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When establishing offshore wind as a new industry, it is important to build up a good EHS culture from the start.

In order to have the best possible basis for further discussion on how the EHS regulations for offshore wind in Norway should be designed, we prepared in August 2021 the report "Recommendation on how the EHS regulations for offshore wind should be developed".

The report was an input to the authorities' work with EHS regulations for offshore wind. The report provides an overview of how the environment, health and safety regulations (EHS regulations) for wind power are structured onshore in Norway, and for offshore wind in Denmark and Great Britain.

It has been composed by Offshore Norge with contributions from:

  • Knut Støle Hanssen - Aker Offshore Wind
  • Ruth Hilde Sætre - Equinor
  • Thor Inge Throndsen - Equinor
  • Anne Marie Wahlstrøm - DNV
  • Anne Lene Haukanes - DNV
  • Claudia Hauge - Statkraft
  • Maria Bjelland Botne - Offshore Norway
  • Øystein Joranger - Offshore Norway

The report's recommendations

Offshore wind farms are normally unmanned, and the primary area of application for an EHS regulation will be the health and safety of personnel who carry out inspection and maintenance work on the plants. Based on our review, Offshore Norge believes that EHS regulation will in the long run be covered by the Working Environment Act and associated regulations. We therefore support that the Working Environment Act is enforced and we believe that the internal control regulations should apply. The following points should be addressed in further work with EHS regulations for offshore wind:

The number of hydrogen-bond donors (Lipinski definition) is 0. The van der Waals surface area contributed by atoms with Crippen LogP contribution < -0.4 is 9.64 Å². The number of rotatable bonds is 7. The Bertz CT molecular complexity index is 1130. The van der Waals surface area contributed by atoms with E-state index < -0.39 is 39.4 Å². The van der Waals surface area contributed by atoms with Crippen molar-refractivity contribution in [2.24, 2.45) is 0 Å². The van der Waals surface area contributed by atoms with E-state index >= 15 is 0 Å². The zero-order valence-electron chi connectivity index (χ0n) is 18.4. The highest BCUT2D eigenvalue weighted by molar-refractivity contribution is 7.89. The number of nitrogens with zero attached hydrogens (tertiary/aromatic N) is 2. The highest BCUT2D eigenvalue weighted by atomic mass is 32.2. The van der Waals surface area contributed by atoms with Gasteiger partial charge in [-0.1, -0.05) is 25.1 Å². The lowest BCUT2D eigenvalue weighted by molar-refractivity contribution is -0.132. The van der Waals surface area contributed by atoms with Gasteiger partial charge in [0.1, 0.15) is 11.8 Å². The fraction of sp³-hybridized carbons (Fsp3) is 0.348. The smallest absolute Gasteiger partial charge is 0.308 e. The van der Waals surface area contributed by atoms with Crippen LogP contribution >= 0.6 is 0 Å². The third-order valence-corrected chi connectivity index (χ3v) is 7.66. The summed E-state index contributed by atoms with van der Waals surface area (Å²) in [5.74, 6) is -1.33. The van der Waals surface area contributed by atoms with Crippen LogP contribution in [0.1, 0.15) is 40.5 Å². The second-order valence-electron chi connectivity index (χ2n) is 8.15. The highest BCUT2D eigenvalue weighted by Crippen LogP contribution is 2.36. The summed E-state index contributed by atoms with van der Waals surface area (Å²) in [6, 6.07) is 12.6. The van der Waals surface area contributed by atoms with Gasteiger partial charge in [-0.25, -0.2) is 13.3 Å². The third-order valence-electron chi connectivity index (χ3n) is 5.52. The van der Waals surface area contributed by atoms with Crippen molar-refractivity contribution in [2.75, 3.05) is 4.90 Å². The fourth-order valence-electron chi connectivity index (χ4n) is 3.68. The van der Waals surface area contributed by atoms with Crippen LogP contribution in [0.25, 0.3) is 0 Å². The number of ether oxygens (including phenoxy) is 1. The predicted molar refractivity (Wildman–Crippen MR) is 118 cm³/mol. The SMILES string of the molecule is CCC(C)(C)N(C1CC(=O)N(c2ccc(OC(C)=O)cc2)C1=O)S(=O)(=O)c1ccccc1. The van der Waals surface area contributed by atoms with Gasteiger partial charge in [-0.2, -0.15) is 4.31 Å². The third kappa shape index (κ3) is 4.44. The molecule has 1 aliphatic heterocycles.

• There should not be a new set of regulations for EHS for renewable energy modeled on the rules that apply to the petroleum industry.
  • Regulations for EHS for renewable energy at sea should follow existing relevant regulations as far as these are applicable, and must be interpreted equally on land and at sea. Only in cases where a concrete need has been documented should the current rules be supplemented with regulatory provisions.
  • The internal control regulations should be made applicable to offshore wind.
  • Technical requirements for power plants should be assessed in a regulated manner and managed by the Norwegian Directorate of Waterways and Energy (NVE), which is responsible for processing and approving detailed plans for the development of offshore energy facilities.
  • Any need for technical requirements for load-bearing structures can be determined by Ptil in accordance with Section 5-1 second paragraph of the Marine Energy Act.
  • It is necessary to carry out a review of the EEA regulations in relation to the Ocean Energy Act.
  • Emergency situations can be addressed in a guide from the authorities similar to that in the UK, as the license holder must take care of the first phase of rescue and medical preparedness and could also have an alternative to transport injured personnel to a safe area.
  • The Global Wind Organization (GWO) prepares standards for safety training for both offshore wind and onshore wind power. GWO Basic Safety Training is internationally recognized safety training and should also be recognized as safety training for work on offshore wind farms in Norway.

Contact person

Øystein Joranger
Lawyer/Manager, Regulations and strategy